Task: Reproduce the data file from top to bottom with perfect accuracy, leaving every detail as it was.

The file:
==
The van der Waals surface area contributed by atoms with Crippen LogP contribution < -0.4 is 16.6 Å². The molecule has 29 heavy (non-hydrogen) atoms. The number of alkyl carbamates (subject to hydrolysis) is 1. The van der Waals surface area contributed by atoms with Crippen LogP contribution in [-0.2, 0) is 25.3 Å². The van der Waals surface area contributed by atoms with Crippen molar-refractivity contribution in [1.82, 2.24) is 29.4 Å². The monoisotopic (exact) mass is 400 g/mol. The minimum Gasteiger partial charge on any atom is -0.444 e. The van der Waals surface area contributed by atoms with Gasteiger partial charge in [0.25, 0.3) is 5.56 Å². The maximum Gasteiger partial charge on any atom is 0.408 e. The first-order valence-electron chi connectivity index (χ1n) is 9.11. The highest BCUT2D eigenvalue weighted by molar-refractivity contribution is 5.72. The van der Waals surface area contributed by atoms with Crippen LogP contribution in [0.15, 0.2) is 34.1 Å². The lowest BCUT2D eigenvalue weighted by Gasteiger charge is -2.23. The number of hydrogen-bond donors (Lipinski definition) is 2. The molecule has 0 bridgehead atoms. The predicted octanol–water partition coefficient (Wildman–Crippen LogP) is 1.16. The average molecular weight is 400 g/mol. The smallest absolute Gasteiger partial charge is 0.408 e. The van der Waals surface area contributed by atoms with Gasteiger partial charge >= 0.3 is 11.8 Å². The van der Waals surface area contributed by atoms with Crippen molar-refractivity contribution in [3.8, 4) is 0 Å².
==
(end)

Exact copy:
The van der Waals surface area contributed by atoms with Crippen LogP contribution < -0.4 is 16.6 Å². The molecule has 29 heavy (non-hydrogen) atoms. The number of alkyl carbamates (subject to hydrolysis) is 1. The van der Waals surface area contributed by atoms with Crippen LogP contribution in [-0.2, 0) is 25.3 Å². The van der Waals surface area contributed by atoms with Crippen molar-refractivity contribution in [1.82, 2.24) is 29.4 Å². The monoisotopic (exact) mass is 400 g/mol. The minimum Gasteiger partial charge on any atom is -0.444 e. The van der Waals surface area contributed by atoms with Gasteiger partial charge in [0.25, 0.3) is 5.56 Å². The maximum Gasteiger partial charge on any atom is 0.408 e. The first-order valence-electron chi connectivity index (χ1n) is 9.11. The highest BCUT2D eigenvalue weighted by molar-refractivity contribution is 5.72. The van der Waals surface area contributed by atoms with Crippen LogP contribution in [0.15, 0.2) is 34.1 Å². The lowest BCUT2D eigenvalue weighted by Gasteiger charge is -2.23. The number of hydrogen-bond donors (Lipinski definition) is 2. The molecule has 0 bridgehead atoms. The predicted octanol–water partition coefficient (Wildman–Crippen LogP) is 1.16. The average molecular weight is 400 g/mol. The smallest absolute Gasteiger partial charge is 0.408 e. The van der Waals surface area contributed by atoms with Gasteiger partial charge >= 0.3 is 11.8 Å². The van der Waals surface area contributed by atoms with Crippen molar-refractivity contribution in [3.8, 4) is 0 Å².